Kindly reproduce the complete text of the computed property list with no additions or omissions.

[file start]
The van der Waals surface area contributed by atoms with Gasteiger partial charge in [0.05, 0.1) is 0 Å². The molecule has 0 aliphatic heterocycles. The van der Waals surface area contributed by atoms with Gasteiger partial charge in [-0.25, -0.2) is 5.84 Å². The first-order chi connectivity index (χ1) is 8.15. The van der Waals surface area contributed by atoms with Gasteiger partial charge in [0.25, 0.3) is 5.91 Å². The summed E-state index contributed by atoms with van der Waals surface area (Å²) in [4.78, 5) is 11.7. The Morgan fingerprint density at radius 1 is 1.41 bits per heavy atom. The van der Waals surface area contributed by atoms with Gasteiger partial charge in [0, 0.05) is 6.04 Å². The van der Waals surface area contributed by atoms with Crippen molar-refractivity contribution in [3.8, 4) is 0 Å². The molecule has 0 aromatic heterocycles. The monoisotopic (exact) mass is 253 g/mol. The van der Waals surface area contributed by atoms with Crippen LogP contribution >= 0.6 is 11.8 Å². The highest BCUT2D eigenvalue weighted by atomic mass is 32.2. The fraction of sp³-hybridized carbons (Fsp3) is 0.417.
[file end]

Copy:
The van der Waals surface area contributed by atoms with Gasteiger partial charge in [0.05, 0.1) is 0 Å². The molecule has 0 aliphatic heterocycles. The van der Waals surface area contributed by atoms with Gasteiger partial charge in [-0.25, -0.2) is 5.84 Å². The first-order chi connectivity index (χ1) is 8.15. The van der Waals surface area contributed by atoms with Gasteiger partial charge in [0.25, 0.3) is 5.91 Å². The summed E-state index contributed by atoms with van der Waals surface area (Å²) in [4.78, 5) is 11.7. The Morgan fingerprint density at radius 1 is 1.41 bits per heavy atom. The van der Waals surface area contributed by atoms with Gasteiger partial charge in [0, 0.05) is 6.04 Å². The van der Waals surface area contributed by atoms with Crippen molar-refractivity contribution in [3.8, 4) is 0 Å². The molecule has 0 aromatic heterocycles. The monoisotopic (exact) mass is 253 g/mol. The van der Waals surface area contributed by atoms with Crippen LogP contribution >= 0.6 is 11.8 Å². The highest BCUT2D eigenvalue weighted by atomic mass is 32.2. The fraction of sp³-hybridized carbons (Fsp3) is 0.417.